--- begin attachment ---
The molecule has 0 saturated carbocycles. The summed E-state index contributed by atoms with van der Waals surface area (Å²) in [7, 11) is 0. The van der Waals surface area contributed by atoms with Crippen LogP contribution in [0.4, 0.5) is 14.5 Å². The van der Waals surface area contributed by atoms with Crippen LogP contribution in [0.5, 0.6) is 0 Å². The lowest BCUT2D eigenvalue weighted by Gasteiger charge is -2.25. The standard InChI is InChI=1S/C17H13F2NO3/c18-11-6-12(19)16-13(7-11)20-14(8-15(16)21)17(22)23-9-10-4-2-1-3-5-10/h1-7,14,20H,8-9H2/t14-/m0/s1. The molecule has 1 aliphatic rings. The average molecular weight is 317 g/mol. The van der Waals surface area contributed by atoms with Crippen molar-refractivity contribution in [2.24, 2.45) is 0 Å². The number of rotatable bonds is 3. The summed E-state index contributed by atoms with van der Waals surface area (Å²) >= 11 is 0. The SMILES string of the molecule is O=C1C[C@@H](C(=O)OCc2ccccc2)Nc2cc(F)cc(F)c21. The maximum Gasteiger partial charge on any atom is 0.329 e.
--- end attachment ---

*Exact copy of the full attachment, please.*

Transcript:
The molecule has 0 saturated carbocycles. The summed E-state index contributed by atoms with van der Waals surface area (Å²) in [7, 11) is 0. The van der Waals surface area contributed by atoms with Crippen LogP contribution in [0.4, 0.5) is 14.5 Å². The van der Waals surface area contributed by atoms with Crippen LogP contribution in [0.5, 0.6) is 0 Å². The lowest BCUT2D eigenvalue weighted by Gasteiger charge is -2.25. The standard InChI is InChI=1S/C17H13F2NO3/c18-11-6-12(19)16-13(7-11)20-14(8-15(16)21)17(22)23-9-10-4-2-1-3-5-10/h1-7,14,20H,8-9H2/t14-/m0/s1. The molecule has 1 aliphatic rings. The average molecular weight is 317 g/mol. The van der Waals surface area contributed by atoms with Crippen molar-refractivity contribution in [2.24, 2.45) is 0 Å². The number of rotatable bonds is 3. The summed E-state index contributed by atoms with van der Waals surface area (Å²) >= 11 is 0. The SMILES string of the molecule is O=C1C[C@@H](C(=O)OCc2ccccc2)Nc2cc(F)cc(F)c21. The maximum Gasteiger partial charge on any atom is 0.329 e.